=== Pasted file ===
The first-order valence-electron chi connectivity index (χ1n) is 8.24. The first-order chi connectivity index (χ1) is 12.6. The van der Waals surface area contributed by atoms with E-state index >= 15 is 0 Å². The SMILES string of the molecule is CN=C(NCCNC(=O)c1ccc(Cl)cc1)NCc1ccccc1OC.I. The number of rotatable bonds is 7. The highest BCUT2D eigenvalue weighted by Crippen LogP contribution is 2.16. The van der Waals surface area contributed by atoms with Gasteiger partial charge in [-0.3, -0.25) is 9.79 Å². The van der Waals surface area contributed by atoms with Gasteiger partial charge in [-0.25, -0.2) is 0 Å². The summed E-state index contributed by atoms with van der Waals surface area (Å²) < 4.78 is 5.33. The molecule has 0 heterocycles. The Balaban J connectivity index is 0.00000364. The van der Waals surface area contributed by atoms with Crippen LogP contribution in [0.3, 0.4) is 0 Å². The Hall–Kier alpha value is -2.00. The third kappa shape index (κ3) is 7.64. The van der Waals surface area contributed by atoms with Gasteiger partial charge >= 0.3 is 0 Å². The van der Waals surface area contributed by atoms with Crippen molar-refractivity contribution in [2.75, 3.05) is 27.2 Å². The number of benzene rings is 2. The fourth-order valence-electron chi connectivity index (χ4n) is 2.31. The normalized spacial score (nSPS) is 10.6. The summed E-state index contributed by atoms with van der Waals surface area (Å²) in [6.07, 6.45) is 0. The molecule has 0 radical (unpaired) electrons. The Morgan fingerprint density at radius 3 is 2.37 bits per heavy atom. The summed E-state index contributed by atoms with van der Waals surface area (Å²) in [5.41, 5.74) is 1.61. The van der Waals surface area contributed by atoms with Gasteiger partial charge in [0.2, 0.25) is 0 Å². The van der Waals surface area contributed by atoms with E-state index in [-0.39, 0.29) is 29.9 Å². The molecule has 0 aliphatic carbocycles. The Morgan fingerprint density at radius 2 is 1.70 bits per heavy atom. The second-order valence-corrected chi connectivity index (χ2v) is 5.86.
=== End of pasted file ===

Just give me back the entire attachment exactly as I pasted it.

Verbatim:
The first-order valence-electron chi connectivity index (χ1n) is 8.24. The first-order chi connectivity index (χ1) is 12.6. The van der Waals surface area contributed by atoms with E-state index >= 15 is 0 Å². The SMILES string of the molecule is CN=C(NCCNC(=O)c1ccc(Cl)cc1)NCc1ccccc1OC.I. The number of rotatable bonds is 7. The highest BCUT2D eigenvalue weighted by Crippen LogP contribution is 2.16. The van der Waals surface area contributed by atoms with Gasteiger partial charge in [-0.3, -0.25) is 9.79 Å². The van der Waals surface area contributed by atoms with Gasteiger partial charge in [-0.25, -0.2) is 0 Å². The summed E-state index contributed by atoms with van der Waals surface area (Å²) < 4.78 is 5.33. The molecule has 0 heterocycles. The Balaban J connectivity index is 0.00000364. The van der Waals surface area contributed by atoms with Crippen LogP contribution in [0.3, 0.4) is 0 Å². The Hall–Kier alpha value is -2.00. The third kappa shape index (κ3) is 7.64. The van der Waals surface area contributed by atoms with Gasteiger partial charge >= 0.3 is 0 Å². The van der Waals surface area contributed by atoms with Crippen molar-refractivity contribution in [2.75, 3.05) is 27.2 Å². The number of benzene rings is 2. The fourth-order valence-electron chi connectivity index (χ4n) is 2.31. The normalized spacial score (nSPS) is 10.6. The summed E-state index contributed by atoms with van der Waals surface area (Å²) in [6.07, 6.45) is 0. The molecule has 0 radical (unpaired) electrons. The Morgan fingerprint density at radius 3 is 2.37 bits per heavy atom. The summed E-state index contributed by atoms with van der Waals surface area (Å²) in [5.41, 5.74) is 1.61. The van der Waals surface area contributed by atoms with Gasteiger partial charge in [0.2, 0.25) is 0 Å². The van der Waals surface area contributed by atoms with E-state index in [-0.39, 0.29) is 29.9 Å². The molecule has 0 aliphatic carbocycles. The Morgan fingerprint density at radius 2 is 1.70 bits per heavy atom. The second-order valence-corrected chi connectivity index (χ2v) is 5.86.